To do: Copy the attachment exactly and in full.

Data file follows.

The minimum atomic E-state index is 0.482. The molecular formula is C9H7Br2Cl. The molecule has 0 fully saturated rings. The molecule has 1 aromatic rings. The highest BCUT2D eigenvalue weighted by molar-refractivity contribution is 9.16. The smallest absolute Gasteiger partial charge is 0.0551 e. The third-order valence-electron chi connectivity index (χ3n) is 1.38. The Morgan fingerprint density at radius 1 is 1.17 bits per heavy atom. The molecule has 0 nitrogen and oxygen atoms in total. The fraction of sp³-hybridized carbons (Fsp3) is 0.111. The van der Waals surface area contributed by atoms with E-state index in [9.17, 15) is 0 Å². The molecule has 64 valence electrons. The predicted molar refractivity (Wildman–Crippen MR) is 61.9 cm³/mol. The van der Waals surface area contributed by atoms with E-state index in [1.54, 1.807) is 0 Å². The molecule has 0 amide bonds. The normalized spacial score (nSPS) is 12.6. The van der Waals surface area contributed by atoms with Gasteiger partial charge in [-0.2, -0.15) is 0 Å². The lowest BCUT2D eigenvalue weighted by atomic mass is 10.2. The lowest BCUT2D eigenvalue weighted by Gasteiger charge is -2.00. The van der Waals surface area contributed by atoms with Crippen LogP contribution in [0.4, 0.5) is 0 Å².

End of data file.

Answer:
The minimum atomic E-state index is 0.482. The molecular formula is C9H7Br2Cl. The molecule has 0 fully saturated rings. The molecule has 1 aromatic rings. The highest BCUT2D eigenvalue weighted by molar-refractivity contribution is 9.16. The smallest absolute Gasteiger partial charge is 0.0551 e. The third-order valence-electron chi connectivity index (χ3n) is 1.38. The Morgan fingerprint density at radius 1 is 1.17 bits per heavy atom. The molecule has 0 nitrogen and oxygen atoms in total. The fraction of sp³-hybridized carbons (Fsp3) is 0.111. The van der Waals surface area contributed by atoms with E-state index in [9.17, 15) is 0 Å². The molecule has 64 valence electrons. The predicted molar refractivity (Wildman–Crippen MR) is 61.9 cm³/mol. The van der Waals surface area contributed by atoms with E-state index in [1.54, 1.807) is 0 Å². The molecule has 0 amide bonds. The normalized spacial score (nSPS) is 12.6. The van der Waals surface area contributed by atoms with Gasteiger partial charge in [-0.2, -0.15) is 0 Å². The lowest BCUT2D eigenvalue weighted by atomic mass is 10.2. The lowest BCUT2D eigenvalue weighted by Gasteiger charge is -2.00. The van der Waals surface area contributed by atoms with Crippen LogP contribution in [0.4, 0.5) is 0 Å².